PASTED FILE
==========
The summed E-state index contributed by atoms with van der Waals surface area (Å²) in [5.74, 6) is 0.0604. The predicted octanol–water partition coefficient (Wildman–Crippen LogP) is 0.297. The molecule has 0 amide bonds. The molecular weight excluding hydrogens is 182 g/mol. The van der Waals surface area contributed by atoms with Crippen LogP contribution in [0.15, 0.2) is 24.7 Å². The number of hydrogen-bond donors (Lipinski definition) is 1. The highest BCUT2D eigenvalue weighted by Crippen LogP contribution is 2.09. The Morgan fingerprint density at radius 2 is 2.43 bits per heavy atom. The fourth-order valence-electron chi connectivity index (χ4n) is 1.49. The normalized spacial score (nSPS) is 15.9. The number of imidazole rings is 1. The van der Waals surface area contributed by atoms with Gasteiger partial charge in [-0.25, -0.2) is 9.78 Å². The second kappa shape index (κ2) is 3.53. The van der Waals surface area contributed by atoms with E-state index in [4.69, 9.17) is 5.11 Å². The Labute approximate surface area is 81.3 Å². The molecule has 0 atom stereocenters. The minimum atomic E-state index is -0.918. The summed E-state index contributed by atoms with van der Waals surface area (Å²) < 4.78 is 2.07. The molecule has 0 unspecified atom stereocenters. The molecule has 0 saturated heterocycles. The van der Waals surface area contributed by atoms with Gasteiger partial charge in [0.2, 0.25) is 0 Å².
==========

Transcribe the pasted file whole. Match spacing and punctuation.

The summed E-state index contributed by atoms with van der Waals surface area (Å²) in [5.74, 6) is 0.0604. The predicted octanol–water partition coefficient (Wildman–Crippen LogP) is 0.297. The molecule has 0 amide bonds. The molecular weight excluding hydrogens is 182 g/mol. The van der Waals surface area contributed by atoms with Crippen LogP contribution in [0.15, 0.2) is 24.7 Å². The number of hydrogen-bond donors (Lipinski definition) is 1. The highest BCUT2D eigenvalue weighted by Crippen LogP contribution is 2.09. The Morgan fingerprint density at radius 2 is 2.43 bits per heavy atom. The fourth-order valence-electron chi connectivity index (χ4n) is 1.49. The normalized spacial score (nSPS) is 15.9. The number of imidazole rings is 1. The van der Waals surface area contributed by atoms with Gasteiger partial charge in [-0.25, -0.2) is 9.78 Å². The second kappa shape index (κ2) is 3.53. The van der Waals surface area contributed by atoms with E-state index in [4.69, 9.17) is 5.11 Å². The Labute approximate surface area is 81.3 Å². The molecule has 0 atom stereocenters. The minimum atomic E-state index is -0.918. The summed E-state index contributed by atoms with van der Waals surface area (Å²) < 4.78 is 2.07. The molecule has 0 unspecified atom stereocenters. The molecule has 0 saturated heterocycles. The van der Waals surface area contributed by atoms with Gasteiger partial charge in [0.2, 0.25) is 0 Å².